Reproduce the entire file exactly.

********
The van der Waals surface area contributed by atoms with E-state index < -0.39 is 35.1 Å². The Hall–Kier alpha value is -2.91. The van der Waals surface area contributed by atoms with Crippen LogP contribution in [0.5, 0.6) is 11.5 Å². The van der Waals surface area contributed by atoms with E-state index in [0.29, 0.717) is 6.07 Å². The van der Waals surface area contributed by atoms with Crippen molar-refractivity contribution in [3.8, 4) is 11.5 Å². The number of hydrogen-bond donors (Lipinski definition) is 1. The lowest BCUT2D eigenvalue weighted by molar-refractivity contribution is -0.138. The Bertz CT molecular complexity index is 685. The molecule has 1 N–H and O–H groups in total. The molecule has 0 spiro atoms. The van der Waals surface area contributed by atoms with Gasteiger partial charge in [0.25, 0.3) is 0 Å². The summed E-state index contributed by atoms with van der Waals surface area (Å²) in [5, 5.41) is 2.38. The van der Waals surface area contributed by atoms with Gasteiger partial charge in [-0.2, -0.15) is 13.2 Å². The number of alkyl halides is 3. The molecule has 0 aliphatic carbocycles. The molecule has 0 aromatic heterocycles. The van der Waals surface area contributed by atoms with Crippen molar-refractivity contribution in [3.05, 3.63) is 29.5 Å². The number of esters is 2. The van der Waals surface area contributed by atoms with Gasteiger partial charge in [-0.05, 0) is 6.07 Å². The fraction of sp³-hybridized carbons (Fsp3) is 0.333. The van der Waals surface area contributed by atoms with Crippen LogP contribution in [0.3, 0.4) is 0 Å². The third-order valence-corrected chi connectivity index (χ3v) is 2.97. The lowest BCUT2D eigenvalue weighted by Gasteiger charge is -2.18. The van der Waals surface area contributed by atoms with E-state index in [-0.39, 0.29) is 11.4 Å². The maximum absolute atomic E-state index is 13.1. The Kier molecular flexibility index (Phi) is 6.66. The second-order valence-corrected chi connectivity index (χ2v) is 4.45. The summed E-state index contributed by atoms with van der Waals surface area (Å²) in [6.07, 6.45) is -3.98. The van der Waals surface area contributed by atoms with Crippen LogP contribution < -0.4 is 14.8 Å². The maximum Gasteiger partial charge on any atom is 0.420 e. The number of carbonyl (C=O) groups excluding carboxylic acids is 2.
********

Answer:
The van der Waals surface area contributed by atoms with E-state index < -0.39 is 35.1 Å². The Hall–Kier alpha value is -2.91. The van der Waals surface area contributed by atoms with Crippen LogP contribution in [0.5, 0.6) is 11.5 Å². The van der Waals surface area contributed by atoms with E-state index in [0.29, 0.717) is 6.07 Å². The van der Waals surface area contributed by atoms with Crippen molar-refractivity contribution in [3.8, 4) is 11.5 Å². The number of hydrogen-bond donors (Lipinski definition) is 1. The lowest BCUT2D eigenvalue weighted by molar-refractivity contribution is -0.138. The Bertz CT molecular complexity index is 685. The molecule has 1 N–H and O–H groups in total. The molecule has 0 spiro atoms. The van der Waals surface area contributed by atoms with Gasteiger partial charge in [0.25, 0.3) is 0 Å². The summed E-state index contributed by atoms with van der Waals surface area (Å²) in [5, 5.41) is 2.38. The van der Waals surface area contributed by atoms with Gasteiger partial charge in [-0.2, -0.15) is 13.2 Å². The number of alkyl halides is 3. The molecule has 0 aliphatic carbocycles. The molecule has 0 aromatic heterocycles. The van der Waals surface area contributed by atoms with Crippen molar-refractivity contribution in [3.05, 3.63) is 29.5 Å². The number of esters is 2. The van der Waals surface area contributed by atoms with Gasteiger partial charge in [-0.05, 0) is 6.07 Å². The fraction of sp³-hybridized carbons (Fsp3) is 0.333. The van der Waals surface area contributed by atoms with Crippen LogP contribution in [0.3, 0.4) is 0 Å². The third-order valence-corrected chi connectivity index (χ3v) is 2.97. The lowest BCUT2D eigenvalue weighted by Gasteiger charge is -2.18. The van der Waals surface area contributed by atoms with E-state index in [-0.39, 0.29) is 11.4 Å². The maximum absolute atomic E-state index is 13.1. The Kier molecular flexibility index (Phi) is 6.66. The second-order valence-corrected chi connectivity index (χ2v) is 4.45. The summed E-state index contributed by atoms with van der Waals surface area (Å²) in [6.07, 6.45) is -3.98. The van der Waals surface area contributed by atoms with Crippen LogP contribution < -0.4 is 14.8 Å². The maximum Gasteiger partial charge on any atom is 0.420 e. The number of carbonyl (C=O) groups excluding carboxylic acids is 2.